…..'A sense of humour lends you poise, it gives you balance and it helps you to bend without breaking'…..

(HH Pujya Gurudev Swami Chinmayananda)

Menomess; Was Once, But Now Is Not, Final Friday Feedstuffs

A re-post from two years back... I've been scheduling a heap of posts this month, partly because it helps my time management around other stuff, partly because I am having visitors this weekend (more in due course on that!), and partly due to the family situation. The only problem with so much pre-post is that sometimes the creative juices run dry and thus it becomes necessary to look back and think on what has inspired previously!  This one is prompted to some extent by a recent post by LBJ  which reminded me I had posted my own recipe for this dish. Only a couple of minor edits to the original post, to add links.


Red Beans Masala

This is truly one of my own all-time favourites.  Being vegetarian of course requires that a regular intake of pulses and legumes be ensured as they provide not just vitamins and minerals but also protein and excellent glycaemic index for energy sustenance.

Typical of most Indian cookery, there is no such thing as 'a recipe'; every family would have their own version.  If you follow this basic one from me though, then you can tweak it with things like the addition of turnips (a Kashmiri choice), extra tomato and add onion (Punjabi), black gram dahl (U.P. and Bengali)... 

If you are cooking for a larger group, or like myself, you use these as a regular staple, then it is worthwhile getting dry beans and preparing them appropriately (overnight soaking then ten mins of rapid boiling then 45 mins simmer - without salt! It toughens the skins) to ensure any aflatoxin risk is dealt with. As a 'rule-of-tumb', one cup of dried beans per two persons is a good enough guide if being used along with other food choices - or one cup per person if it is to be the only dish.

For 1-4 people, though, the canned variety are as good as anything. One can yields about two cups of product, so use two cans if more to be served; likewise two cans of toms. Double up, is the clue here! This dish freezes well.


  • 1 400gm can of kidney beans (different brands will of course give diff wgts - this is minimum)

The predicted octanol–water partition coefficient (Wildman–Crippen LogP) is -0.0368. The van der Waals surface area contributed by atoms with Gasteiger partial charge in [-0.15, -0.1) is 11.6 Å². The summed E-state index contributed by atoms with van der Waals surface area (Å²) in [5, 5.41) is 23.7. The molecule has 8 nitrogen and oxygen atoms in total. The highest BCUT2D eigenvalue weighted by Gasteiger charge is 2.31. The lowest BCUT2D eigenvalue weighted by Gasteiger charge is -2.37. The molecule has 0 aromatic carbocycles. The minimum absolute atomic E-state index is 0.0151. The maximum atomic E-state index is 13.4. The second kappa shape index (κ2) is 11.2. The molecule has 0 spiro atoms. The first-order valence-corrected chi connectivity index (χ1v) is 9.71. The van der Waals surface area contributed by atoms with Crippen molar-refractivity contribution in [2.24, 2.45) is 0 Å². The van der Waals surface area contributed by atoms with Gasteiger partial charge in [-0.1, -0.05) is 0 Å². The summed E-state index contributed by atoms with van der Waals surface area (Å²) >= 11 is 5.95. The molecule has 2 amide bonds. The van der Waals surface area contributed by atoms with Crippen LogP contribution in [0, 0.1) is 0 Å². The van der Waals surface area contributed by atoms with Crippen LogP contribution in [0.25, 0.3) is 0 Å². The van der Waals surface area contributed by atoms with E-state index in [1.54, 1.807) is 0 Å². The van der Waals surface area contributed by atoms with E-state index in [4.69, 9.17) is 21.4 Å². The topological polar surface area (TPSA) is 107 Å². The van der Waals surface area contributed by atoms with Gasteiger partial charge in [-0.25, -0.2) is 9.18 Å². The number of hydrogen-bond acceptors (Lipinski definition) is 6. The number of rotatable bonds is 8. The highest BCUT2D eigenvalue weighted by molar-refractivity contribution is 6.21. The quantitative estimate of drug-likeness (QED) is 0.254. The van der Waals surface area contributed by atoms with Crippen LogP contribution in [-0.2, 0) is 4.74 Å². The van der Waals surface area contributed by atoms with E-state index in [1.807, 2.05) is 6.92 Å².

• 1 400gm can of chopped tomatoes (OR 3-4 fresh, chopped toms) and a tablespoon of tomato paste
  • 1 teaspoon dhania (ground coriander)
  • 1 teaspoon jeera (ground cumin)
  • 1/2 teaspoon adaraka (ground ginger)
  • 1/2 teaspoon mirchi (ground chili) - more if you have taste for it OR again you may use fresh chili in place of the dried
  • 1/2 teaspoon haldi (ground turmeric)
  • 1/4 teaspoon kalimircha (ground black pepper)
  • 1/4 teaspoon namak (salt - let others adjust according to their taste)
  • 1 teaspoon ghee and 1 tablespoon sunflower or mustard oil.
In a heavy-based pan, place the oil and ghee.  Melt them on a low to medium heat. Mix the masala powders together in a bowl or jug with a little water to make a paste.  Add this along with a tablespoon of the tomatoes to the heated fats.  There should be a light sizzle as the masala toasts.  Be very careful for if at this stage the toasting is overdone, there can be a bitter taste to the dish.  It only takes half a minute, at which point add in the remainder of the tomato.

Turn the heat down and allow this to temper; the mixture 'cracks' and the oils separate from the masala.  Now add the rajma plus two cups water. Check for moisture - if necessary add a little water to ensure no catching on the pan.  Bring to boil and then knock back to slow simmer, for minimum 40 minutes. This allows the masala to mature and there should be a thick, gravy-like consistency.

Serve either with roti or chawal (rice) and add a dollop of dahi (plain yoghurt) and fresh chopped coriander, some sliced cucumber......    

On the original post I mentioned that it could be transferred to oven for the remainder of cooking - but really, this is a pot dish and would only use oven if making a very large batch. This would be an ideal crock-pot/slow-cooker dish though!

For those who are interested in basics of beans and pulses, this BBC site has good info! At that site you will see Rick Stein's version of Rajma - he favours the Punjabi/UP version with onions and ginger... if you get a chance to see his tour of India (2014) programs, experimenting with all the regional tastes and understanding the culture of food according to faith and environment, do take it - heartily recommended!


  1. I would love this today... I bet it warms our stomach and our heart even when it is still darned cold outside :o)

  2. This sounds like a dish Phil and I would enjoy but I am a little confused. The dish is called Rajma but in the directions you say "add the rajma". What am I missing? Is it just adding the beans?
    Sorry to sound confused but it's easy done these days. xx

  3. I hope you can visit and teach me some things!!!!


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